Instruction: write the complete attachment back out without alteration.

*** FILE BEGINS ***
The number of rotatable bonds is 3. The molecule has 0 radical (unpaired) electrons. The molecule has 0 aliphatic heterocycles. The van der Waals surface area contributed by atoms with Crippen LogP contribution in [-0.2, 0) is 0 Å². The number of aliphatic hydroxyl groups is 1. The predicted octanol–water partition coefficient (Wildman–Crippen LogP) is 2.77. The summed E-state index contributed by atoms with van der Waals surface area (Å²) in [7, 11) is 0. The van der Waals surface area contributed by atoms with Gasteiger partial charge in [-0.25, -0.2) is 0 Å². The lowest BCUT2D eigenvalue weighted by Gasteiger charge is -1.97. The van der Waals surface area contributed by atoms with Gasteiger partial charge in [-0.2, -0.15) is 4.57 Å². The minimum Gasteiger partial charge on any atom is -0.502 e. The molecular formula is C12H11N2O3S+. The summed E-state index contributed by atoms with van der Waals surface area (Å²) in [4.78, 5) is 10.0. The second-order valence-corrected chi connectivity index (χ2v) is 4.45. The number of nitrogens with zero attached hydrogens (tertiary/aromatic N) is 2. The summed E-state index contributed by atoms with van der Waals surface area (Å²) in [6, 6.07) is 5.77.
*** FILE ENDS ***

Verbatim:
The number of rotatable bonds is 3. The molecule has 0 radical (unpaired) electrons. The molecule has 0 aliphatic heterocycles. The van der Waals surface area contributed by atoms with Crippen LogP contribution in [-0.2, 0) is 0 Å². The number of aliphatic hydroxyl groups is 1. The predicted octanol–water partition coefficient (Wildman–Crippen LogP) is 2.77. The summed E-state index contributed by atoms with van der Waals surface area (Å²) in [7, 11) is 0. The van der Waals surface area contributed by atoms with Gasteiger partial charge in [-0.25, -0.2) is 0 Å². The lowest BCUT2D eigenvalue weighted by Gasteiger charge is -1.97. The van der Waals surface area contributed by atoms with Gasteiger partial charge in [-0.2, -0.15) is 4.57 Å². The minimum Gasteiger partial charge on any atom is -0.502 e. The molecular formula is C12H11N2O3S+. The summed E-state index contributed by atoms with van der Waals surface area (Å²) in [4.78, 5) is 10.0. The second-order valence-corrected chi connectivity index (χ2v) is 4.45. The number of nitrogens with zero attached hydrogens (tertiary/aromatic N) is 2. The summed E-state index contributed by atoms with van der Waals surface area (Å²) in [6, 6.07) is 5.77.